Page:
Within a five foot area on a concrete slab, a man poured water over his head to bathe, then washed clothes in a bucket. Shortly after, a woman arrived to gut a chicken. Under tin-roof canopies, people cook over campfires and live four to a room the size of a king-sized bed.
Life in a Hanoi slum is to live simply, then send as much money as possible back to the family living in the country. Rent is about $10-$15 a month. About 30 or more people live in the slum I visited, living lives separated from their families.
No one is getting rich in this cramped, grimy place. But, they make more money in Hanoi than they could in the rural towns in Vietnam from which they came. They work migrant jobs like pulling carts at all hours of the day. Some sell fruit on the street corner.
It’s a risky place in many ways. After dark, it’s a dimly lit maze of alleys and opportunities for theft or assault. And often, the stress and loneliness leads these migrant workers to use heroin or prostitutes, and both vices often come with AIDS.
Out of the many needs in the slum, one of the greatest is the need for knowledge. World Concern helps in several ways. Much of it has to do with educating people about HIV and AIDS. It’s been more than 20 years since the world has learned about AIDS, but in small Vietnamese villages, many people still don’t know what it is or how it is spread.
Migrants who get AIDS in the city are bringing back more than a paycheck when they visit their home villages. We try and make sure that doesn’t happen.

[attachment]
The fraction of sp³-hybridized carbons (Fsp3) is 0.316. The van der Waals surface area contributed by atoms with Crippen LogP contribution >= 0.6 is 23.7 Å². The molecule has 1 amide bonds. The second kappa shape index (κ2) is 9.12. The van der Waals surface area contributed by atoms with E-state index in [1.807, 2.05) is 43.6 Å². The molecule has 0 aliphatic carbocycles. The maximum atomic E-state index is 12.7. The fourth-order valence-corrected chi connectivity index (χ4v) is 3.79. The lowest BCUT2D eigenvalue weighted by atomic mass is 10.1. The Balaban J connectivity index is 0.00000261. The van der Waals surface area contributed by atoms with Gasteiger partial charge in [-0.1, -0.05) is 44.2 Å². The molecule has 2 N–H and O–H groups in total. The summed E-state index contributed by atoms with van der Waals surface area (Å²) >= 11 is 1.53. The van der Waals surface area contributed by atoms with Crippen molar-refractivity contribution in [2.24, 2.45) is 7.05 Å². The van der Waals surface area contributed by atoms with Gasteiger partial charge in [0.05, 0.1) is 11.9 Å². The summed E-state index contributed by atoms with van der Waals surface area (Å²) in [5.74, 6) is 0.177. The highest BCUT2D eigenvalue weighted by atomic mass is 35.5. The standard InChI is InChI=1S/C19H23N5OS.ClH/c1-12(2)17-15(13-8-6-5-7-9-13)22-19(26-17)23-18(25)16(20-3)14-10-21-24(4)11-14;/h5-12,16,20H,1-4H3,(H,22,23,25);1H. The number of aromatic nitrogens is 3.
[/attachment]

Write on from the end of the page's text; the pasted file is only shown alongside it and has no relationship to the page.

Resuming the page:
Through education, condoms, behavior change courses, medical check-ups and countless conversations from hard-working volunteers, World Concern is bringing AIDS to light in the slums. We’re telling people that the risks are real, and their decisions not only affect themselves, but their families, and even entire villages.
If we stop the spread of AIDS in Hanoi, we don’t have to respond to the disease spreading across the countryside. We are grateful for the support of the government to get access to those most at risk, and thank our donors across the world, especially Tearfund UK.
I was impressed with a man I met who goes out of his way to be an advocate. He works all night – and hasn’t lived near his family in years. He faces more challenges than I can fathom, and goes out of his way to volunteer, thinking of others before himself.